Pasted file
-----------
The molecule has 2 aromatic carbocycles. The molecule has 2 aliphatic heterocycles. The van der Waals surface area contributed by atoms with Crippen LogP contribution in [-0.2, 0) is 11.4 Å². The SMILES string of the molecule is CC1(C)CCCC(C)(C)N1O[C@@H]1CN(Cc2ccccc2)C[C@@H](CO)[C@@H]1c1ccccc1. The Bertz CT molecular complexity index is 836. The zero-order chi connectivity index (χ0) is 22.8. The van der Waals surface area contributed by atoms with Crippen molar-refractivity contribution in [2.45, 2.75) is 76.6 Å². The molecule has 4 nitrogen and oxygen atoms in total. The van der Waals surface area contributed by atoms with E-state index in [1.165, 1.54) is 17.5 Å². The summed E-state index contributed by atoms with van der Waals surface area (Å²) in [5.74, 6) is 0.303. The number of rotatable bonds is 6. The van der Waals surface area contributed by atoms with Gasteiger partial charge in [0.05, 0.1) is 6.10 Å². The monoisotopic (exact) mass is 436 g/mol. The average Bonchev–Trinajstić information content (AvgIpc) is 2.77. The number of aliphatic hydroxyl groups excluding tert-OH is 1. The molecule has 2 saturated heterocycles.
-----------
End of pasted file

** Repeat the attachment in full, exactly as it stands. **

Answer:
The molecule has 2 aromatic carbocycles. The molecule has 2 aliphatic heterocycles. The van der Waals surface area contributed by atoms with Crippen LogP contribution in [-0.2, 0) is 11.4 Å². The SMILES string of the molecule is CC1(C)CCCC(C)(C)N1O[C@@H]1CN(Cc2ccccc2)C[C@@H](CO)[C@@H]1c1ccccc1. The Bertz CT molecular complexity index is 836. The zero-order chi connectivity index (χ0) is 22.8. The van der Waals surface area contributed by atoms with Crippen molar-refractivity contribution in [2.45, 2.75) is 76.6 Å². The molecule has 4 nitrogen and oxygen atoms in total. The van der Waals surface area contributed by atoms with E-state index in [1.165, 1.54) is 17.5 Å². The summed E-state index contributed by atoms with van der Waals surface area (Å²) in [5.74, 6) is 0.303. The number of rotatable bonds is 6. The van der Waals surface area contributed by atoms with Gasteiger partial charge in [0.05, 0.1) is 6.10 Å². The monoisotopic (exact) mass is 436 g/mol. The average Bonchev–Trinajstić information content (AvgIpc) is 2.77. The number of aliphatic hydroxyl groups excluding tert-OH is 1. The molecule has 2 saturated heterocycles.